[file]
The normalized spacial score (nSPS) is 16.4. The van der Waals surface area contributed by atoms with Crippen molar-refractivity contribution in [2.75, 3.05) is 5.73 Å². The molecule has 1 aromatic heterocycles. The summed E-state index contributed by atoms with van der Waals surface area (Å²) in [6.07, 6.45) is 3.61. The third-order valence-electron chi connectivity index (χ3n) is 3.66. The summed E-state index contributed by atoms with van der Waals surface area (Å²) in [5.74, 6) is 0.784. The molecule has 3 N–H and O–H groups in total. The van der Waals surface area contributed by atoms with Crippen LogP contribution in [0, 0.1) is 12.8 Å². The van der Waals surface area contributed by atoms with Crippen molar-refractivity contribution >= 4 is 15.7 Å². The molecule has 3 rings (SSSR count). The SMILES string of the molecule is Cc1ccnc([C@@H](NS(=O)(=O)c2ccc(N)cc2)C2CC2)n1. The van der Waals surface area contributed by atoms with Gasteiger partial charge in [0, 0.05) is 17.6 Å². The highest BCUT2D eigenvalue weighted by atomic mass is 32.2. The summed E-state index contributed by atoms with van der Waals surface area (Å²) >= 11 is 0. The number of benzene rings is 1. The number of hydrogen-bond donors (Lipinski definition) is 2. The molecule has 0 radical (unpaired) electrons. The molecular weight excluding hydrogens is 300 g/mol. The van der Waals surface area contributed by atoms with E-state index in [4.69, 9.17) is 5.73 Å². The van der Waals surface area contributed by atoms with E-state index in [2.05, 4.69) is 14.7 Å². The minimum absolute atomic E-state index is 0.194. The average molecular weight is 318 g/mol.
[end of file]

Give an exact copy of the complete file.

The normalized spacial score (nSPS) is 16.4. The van der Waals surface area contributed by atoms with Crippen molar-refractivity contribution in [2.75, 3.05) is 5.73 Å². The molecule has 1 aromatic heterocycles. The summed E-state index contributed by atoms with van der Waals surface area (Å²) in [6.07, 6.45) is 3.61. The third-order valence-electron chi connectivity index (χ3n) is 3.66. The summed E-state index contributed by atoms with van der Waals surface area (Å²) in [5.74, 6) is 0.784. The molecule has 3 N–H and O–H groups in total. The van der Waals surface area contributed by atoms with Crippen LogP contribution in [0, 0.1) is 12.8 Å². The van der Waals surface area contributed by atoms with Crippen molar-refractivity contribution >= 4 is 15.7 Å². The molecule has 3 rings (SSSR count). The SMILES string of the molecule is Cc1ccnc([C@@H](NS(=O)(=O)c2ccc(N)cc2)C2CC2)n1. The van der Waals surface area contributed by atoms with Gasteiger partial charge in [0, 0.05) is 17.6 Å². The highest BCUT2D eigenvalue weighted by atomic mass is 32.2. The summed E-state index contributed by atoms with van der Waals surface area (Å²) >= 11 is 0. The number of benzene rings is 1. The number of hydrogen-bond donors (Lipinski definition) is 2. The molecule has 0 radical (unpaired) electrons. The molecular weight excluding hydrogens is 300 g/mol. The van der Waals surface area contributed by atoms with E-state index in [4.69, 9.17) is 5.73 Å². The van der Waals surface area contributed by atoms with E-state index in [2.05, 4.69) is 14.7 Å². The minimum absolute atomic E-state index is 0.194. The average molecular weight is 318 g/mol.